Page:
Results of the 2017 Worldwide Survey of Fitness Trends
The 11th annual report on global fitness trends is now out.
Released by the American College of Sports Medicine (ACSM), the survey is a benchmark for trends across the health and fitness industry, used as reference by personal trainers and fitness instructors, as well as sports centre staff and companies that train fitness professionals.
No 1 fitness trend
At the top of the list for 2017 is Wearable Technology (see our blog on Wearable technology – fun or functional). Having never appeared on the list before 2016, it has now topped the trends for the second year in a row.
Measuring activities such as how many steps the wearer has taken, calories burned, heart rate and sleep, as well as offering GPS tracking, wearable devices include brands such as Fitbit, Jawbone and the Apple watch.
Walter R. Thompson, Ph.D., FACSM, the lead author of the survey and associate dean in the College of Education & Human Development at Georgia State University in Atlanta, said:
“Technology is now a must-have in our daily lives. Everyone can easily count steps taken or calories burned using a wearable device or a smart phone. The health data collected by wearable technology can be used to inform the user about their current fitness level and help them make healthier lifestyle choices.”
The remaining top 10 fitness trends
The next two trends are also non-movers from 2016. Topping the list for 2015, Body Weight Training – used by many fitness professionals in resistance training programmes – is at no 2 for the second year in a row.
High-Intensity Interval Training (HIIT) was the top choice for 2014 and has now settled at no 3. Typically carried out in a short session (under 30 minutes), HIIT comprises high-intensity exercise carried out in short bursts, with brief recovery times in between sets (see our blog on The CrossFit Craze and on Women and CrossFit).
Up from no 5 for 2016 to no 4 for 2017 is Educated and Experienced Fitness Professionals. The training and accreditation of industry professionals such as personal trainer and fitness instructors is essential to ensure the safety and well-being of their clients, which is why CMS Fitness provides a vital service within the industry (see our blog on What qualifications do I need to become a PT?).
Meanwhile Strength Training has dropped from its long-standing place at no 4 to number 5 in the list for 2017 (see our blogs on: Going to failure in strength training; The benefits of strength training for women; and Should young people do strength training?).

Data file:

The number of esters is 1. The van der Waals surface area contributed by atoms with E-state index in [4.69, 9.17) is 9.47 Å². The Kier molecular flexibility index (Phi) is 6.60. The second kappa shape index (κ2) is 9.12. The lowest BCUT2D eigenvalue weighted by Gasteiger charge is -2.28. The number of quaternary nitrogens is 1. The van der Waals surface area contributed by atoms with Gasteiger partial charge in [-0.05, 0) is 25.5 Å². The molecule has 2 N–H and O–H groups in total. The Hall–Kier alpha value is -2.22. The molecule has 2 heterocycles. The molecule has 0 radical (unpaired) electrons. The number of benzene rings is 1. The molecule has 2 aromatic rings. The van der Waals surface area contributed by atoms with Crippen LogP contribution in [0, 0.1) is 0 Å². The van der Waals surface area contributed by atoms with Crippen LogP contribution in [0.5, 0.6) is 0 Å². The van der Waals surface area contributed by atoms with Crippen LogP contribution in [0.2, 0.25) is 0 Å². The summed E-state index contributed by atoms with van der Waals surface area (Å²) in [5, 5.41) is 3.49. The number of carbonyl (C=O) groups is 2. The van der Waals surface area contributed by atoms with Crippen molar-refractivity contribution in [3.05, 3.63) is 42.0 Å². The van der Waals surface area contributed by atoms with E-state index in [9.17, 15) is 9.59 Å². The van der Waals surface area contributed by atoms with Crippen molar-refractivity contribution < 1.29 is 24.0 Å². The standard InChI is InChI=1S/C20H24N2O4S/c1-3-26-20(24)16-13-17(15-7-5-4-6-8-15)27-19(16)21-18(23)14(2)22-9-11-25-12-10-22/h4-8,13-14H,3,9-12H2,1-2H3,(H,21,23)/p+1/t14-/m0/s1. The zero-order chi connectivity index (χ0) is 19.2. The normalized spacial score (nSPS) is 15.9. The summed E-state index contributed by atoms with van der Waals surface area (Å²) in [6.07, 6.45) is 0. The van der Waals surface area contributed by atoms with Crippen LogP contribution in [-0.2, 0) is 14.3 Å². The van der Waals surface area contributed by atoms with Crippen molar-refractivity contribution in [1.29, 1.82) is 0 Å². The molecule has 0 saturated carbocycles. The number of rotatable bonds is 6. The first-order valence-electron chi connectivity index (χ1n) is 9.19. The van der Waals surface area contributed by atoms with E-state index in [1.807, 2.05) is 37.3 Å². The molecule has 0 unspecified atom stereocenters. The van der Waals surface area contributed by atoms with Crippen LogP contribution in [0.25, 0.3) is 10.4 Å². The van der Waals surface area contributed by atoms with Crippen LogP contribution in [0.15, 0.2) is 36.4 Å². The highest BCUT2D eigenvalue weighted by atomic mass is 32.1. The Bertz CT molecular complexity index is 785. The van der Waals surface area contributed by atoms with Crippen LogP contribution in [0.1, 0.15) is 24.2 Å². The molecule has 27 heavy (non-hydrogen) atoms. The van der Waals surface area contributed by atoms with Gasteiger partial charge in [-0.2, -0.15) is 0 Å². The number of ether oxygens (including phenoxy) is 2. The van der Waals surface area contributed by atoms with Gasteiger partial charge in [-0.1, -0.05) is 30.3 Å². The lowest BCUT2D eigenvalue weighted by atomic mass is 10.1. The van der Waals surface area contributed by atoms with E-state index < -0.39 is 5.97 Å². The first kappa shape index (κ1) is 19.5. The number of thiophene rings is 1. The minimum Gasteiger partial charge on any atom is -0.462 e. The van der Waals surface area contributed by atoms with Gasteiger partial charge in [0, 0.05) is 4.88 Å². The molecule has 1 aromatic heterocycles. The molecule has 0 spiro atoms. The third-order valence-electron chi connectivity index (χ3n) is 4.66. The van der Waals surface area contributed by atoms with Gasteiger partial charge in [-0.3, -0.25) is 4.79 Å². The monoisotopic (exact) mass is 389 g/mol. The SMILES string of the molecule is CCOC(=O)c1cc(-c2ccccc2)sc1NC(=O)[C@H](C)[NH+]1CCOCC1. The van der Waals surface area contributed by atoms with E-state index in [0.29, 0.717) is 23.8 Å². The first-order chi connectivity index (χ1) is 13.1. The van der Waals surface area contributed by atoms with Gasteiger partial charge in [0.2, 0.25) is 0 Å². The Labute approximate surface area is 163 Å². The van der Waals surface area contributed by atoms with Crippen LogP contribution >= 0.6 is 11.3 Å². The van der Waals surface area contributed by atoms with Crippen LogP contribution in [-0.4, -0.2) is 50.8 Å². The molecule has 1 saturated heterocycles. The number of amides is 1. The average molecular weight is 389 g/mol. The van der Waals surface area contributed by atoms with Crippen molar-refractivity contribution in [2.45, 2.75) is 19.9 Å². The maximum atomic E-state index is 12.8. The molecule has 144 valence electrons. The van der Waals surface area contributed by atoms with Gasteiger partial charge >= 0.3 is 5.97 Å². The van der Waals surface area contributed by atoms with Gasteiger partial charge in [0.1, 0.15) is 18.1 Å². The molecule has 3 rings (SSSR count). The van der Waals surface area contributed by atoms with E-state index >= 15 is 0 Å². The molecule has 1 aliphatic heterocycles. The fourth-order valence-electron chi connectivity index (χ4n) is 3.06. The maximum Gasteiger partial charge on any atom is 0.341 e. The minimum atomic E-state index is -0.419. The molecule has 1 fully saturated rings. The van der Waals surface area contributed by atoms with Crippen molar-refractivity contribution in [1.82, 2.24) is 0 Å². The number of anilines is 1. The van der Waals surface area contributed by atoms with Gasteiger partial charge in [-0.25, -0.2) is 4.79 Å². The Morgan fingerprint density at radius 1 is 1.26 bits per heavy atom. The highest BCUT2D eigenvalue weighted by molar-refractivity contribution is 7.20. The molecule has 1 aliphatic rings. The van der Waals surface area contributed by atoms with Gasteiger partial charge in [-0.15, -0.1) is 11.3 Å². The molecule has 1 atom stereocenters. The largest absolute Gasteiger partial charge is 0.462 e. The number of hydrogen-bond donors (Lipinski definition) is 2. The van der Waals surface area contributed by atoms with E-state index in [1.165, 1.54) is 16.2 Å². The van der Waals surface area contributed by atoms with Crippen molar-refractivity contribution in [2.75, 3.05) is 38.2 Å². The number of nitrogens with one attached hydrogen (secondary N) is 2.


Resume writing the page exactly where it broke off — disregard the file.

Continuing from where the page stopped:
From aerobics and spin to dance classes, Group Training has reappeared in the top 10 at number 6. While these can proved good value for clients, the instructors of group classes have to be aware of different fitness levels and abilities to ensure that the whole group benefits from the exercises set.
In at no 7, Exercise is Medicine is a brand new entry in the top 10 for 2017. A global health initiative, it focuses on encouraging health care providers to include physical activity as part of their treatment plan for patients, as well a referring their patients to exercise professionals.
Yoga remains in the top 10 at no 8 this year (see our blog on Yoga and mental health). Using body posture and breathing techniques to promote health and relaxation, yoga is offered in a wide range of classes, from Ashtanga to more contemporary options such as Yogalates.
Personal Training, at no 9, is linked with no 4 Educated and Experienced Fitness Professionals in that training and accreditation has become more and more important for those employed in the fitness industry.
Finally, at no 10 we find Exercise and Weight Loss (see our blog on Food tracking apps). Many clients consult personal trainers for help with weight loss, and industry professionals often take a holistic approach to helping their clients.
The results were published in the November/December 2016 issue of ACSM’s Health and Fitness Journal and can be seen in full in the article Worldwide Survey of Fitness Trends for 2017.